It's a beautiful spring weekend, and the lure of the garden center and its beautiful displays is nearly impossible to resist. If you are planning to spruce up your garden with the addition of some new plants, it is helpful to be savvy about nursery navigation — not only will you save yourself money and time, but your odds of failure will go down dramatically.
Here is my advice for successful plant buying:
Have a list. I wholeheartedly recommend walking through a garden center for the sheer joy of it, but don’t buy unless you have researched your choice and know where it will succeed in your garden. If you were going to make a nice dinner you would have the recipe in mind and know its ingredients; the garden is the same. Know what you need before you go.
Don’t buy onesies and twosies. Unless your garden is truly tiny or you are shopping for large trees and shrubs, even the smallest plot will benefit from repetition and the coherence it brings. If you must make an impulse buy (we are talking annuals and perennials here), don't make it something you will regret later by buying only one. You will get it home, put it in the ground, it will be perfect, and I can almost guarantee that when you return for a few more, they will be gone. You will be forced to wait until you can split the plant or take cuttings before you can enjoy the rhythm of a garden with good repetition.
Be careful with substituting. Have confidence in your first design decision and if you can't find your original choice, either seek it out somewhere else or wait until you can research the suggested sub thoroughly. Often a substitute won’t meet your exact requirements. A great garden center with highly knowledgeable employees can help, but you should feel that they are sending you home with the right thing — not just something.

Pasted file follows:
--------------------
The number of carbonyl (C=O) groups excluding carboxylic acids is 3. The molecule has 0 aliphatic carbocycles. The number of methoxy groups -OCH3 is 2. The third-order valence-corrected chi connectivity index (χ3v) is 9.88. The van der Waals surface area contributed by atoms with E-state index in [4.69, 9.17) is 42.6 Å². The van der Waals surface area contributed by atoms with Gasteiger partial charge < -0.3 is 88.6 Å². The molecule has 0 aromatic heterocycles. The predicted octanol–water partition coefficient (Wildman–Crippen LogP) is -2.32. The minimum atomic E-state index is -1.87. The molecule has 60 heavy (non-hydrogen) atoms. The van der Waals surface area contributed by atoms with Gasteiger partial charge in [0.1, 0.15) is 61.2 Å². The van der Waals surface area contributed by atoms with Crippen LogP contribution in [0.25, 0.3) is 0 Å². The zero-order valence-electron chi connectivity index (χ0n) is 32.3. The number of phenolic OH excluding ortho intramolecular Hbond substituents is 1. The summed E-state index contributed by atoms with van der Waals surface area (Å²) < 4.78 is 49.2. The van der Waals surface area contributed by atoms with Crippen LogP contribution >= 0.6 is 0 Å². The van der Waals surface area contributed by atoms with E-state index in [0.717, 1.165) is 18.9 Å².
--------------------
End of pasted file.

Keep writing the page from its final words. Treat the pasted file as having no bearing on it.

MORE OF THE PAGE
Ask questions. There are no dumb questions when it comes to buying plants (or anything, really).
Give the plants a good physical. Check them out from top to bottom. Do they have lots of leafy stems? They should. Make sure you don’t see any suspicious pests or signs of disease (yellowing leaves for example). Large weeds growing in the pot with your plant is a sign of neglect. Take a look underneath. Are there large amounts of roots coming through the drainage holes? Just a few are okay; they imply the plant has a healthy root system. But massive amounts suggest the plant is root-bound and probably not a good choice.
Carefully consider plant size. Often in larger nurseries there are multiple sizes of the same plant. The bigger the pot, the more you pay. When making this choice, consider your budget first. Buy the largest you can afford, but I think it better to get more of a smaller variety than just a few sizable versions. They will all grow together nicely in time, and often smaller plants (particularly trees and shrubs) will establish more quickly than their larger counterparts. I like to strategically pick a couple things to go big on (for instant gratification), but save on everything else. It is also important to examine plants side by side. Sometimes a plant in a small container might actually be the same size as the variety in a bigger, more expensive pot, due to different planting times. Make sure you get your money’s worth.
Don’t choose a plant that is in full bloom. Look for its friend that is a little less showy. So long as you can confirm the color, it is better to buy a plant that has fewer flowers than more. You might even want to nip off blooms when planting, so the plant puts its energy into establishing itself.
(Image credits: Leonora Enking under CC BY-SA 2.0)